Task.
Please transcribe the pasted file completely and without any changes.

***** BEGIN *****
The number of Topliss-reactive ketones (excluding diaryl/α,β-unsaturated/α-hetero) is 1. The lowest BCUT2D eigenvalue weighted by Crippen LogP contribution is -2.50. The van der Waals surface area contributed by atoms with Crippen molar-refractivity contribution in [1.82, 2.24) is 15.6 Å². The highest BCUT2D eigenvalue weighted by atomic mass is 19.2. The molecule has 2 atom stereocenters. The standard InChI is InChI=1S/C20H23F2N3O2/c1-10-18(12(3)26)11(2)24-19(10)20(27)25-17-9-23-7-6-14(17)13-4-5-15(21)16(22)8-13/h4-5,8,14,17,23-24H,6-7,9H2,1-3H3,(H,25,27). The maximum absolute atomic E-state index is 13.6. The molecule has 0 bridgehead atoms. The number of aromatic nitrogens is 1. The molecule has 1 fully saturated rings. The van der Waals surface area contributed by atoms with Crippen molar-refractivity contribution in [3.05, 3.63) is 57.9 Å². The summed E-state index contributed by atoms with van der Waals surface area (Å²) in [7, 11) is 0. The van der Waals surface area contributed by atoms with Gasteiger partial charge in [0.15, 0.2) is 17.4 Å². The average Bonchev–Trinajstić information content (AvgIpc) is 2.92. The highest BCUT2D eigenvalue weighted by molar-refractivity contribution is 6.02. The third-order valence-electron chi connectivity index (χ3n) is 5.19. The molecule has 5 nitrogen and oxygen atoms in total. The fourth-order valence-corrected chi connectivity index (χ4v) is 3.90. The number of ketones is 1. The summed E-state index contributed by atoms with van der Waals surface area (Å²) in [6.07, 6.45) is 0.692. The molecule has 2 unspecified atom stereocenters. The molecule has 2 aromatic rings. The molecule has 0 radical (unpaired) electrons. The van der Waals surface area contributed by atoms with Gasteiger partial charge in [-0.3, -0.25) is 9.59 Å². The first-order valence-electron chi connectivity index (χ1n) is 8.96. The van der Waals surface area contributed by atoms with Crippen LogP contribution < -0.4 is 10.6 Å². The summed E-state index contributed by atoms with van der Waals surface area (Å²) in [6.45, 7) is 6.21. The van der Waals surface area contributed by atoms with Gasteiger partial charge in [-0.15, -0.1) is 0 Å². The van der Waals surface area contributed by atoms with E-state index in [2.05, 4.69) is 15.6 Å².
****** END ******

The number of Topliss-reactive ketones (excluding diaryl/α,β-unsaturated/α-hetero) is 1. The lowest BCUT2D eigenvalue weighted by Crippen LogP contribution is -2.50. The van der Waals surface area contributed by atoms with Crippen molar-refractivity contribution in [1.82, 2.24) is 15.6 Å². The highest BCUT2D eigenvalue weighted by atomic mass is 19.2. The molecule has 2 atom stereocenters. The standard InChI is InChI=1S/C20H23F2N3O2/c1-10-18(12(3)26)11(2)24-19(10)20(27)25-17-9-23-7-6-14(17)13-4-5-15(21)16(22)8-13/h4-5,8,14,17,23-24H,6-7,9H2,1-3H3,(H,25,27). The maximum absolute atomic E-state index is 13.6. The molecule has 0 bridgehead atoms. The number of aromatic nitrogens is 1. The molecule has 1 fully saturated rings. The van der Waals surface area contributed by atoms with Crippen molar-refractivity contribution in [3.05, 3.63) is 57.9 Å². The summed E-state index contributed by atoms with van der Waals surface area (Å²) in [7, 11) is 0. The van der Waals surface area contributed by atoms with Gasteiger partial charge in [0.15, 0.2) is 17.4 Å². The average Bonchev–Trinajstić information content (AvgIpc) is 2.92. The highest BCUT2D eigenvalue weighted by molar-refractivity contribution is 6.02. The third-order valence-electron chi connectivity index (χ3n) is 5.19. The molecule has 5 nitrogen and oxygen atoms in total. The fourth-order valence-corrected chi connectivity index (χ4v) is 3.90. The number of ketones is 1. The summed E-state index contributed by atoms with van der Waals surface area (Å²) in [6.07, 6.45) is 0.692. The molecule has 2 unspecified atom stereocenters. The molecule has 2 aromatic rings. The molecule has 0 radical (unpaired) electrons. The van der Waals surface area contributed by atoms with Gasteiger partial charge in [-0.3, -0.25) is 9.59 Å². The first-order valence-electron chi connectivity index (χ1n) is 8.96. The van der Waals surface area contributed by atoms with Crippen LogP contribution < -0.4 is 10.6 Å². The summed E-state index contributed by atoms with van der Waals surface area (Å²) in [6.45, 7) is 6.21. The van der Waals surface area contributed by atoms with Gasteiger partial charge in [-0.15, -0.1) is 0 Å². The van der Waals surface area contributed by atoms with E-state index in [2.05, 4.69) is 15.6 Å².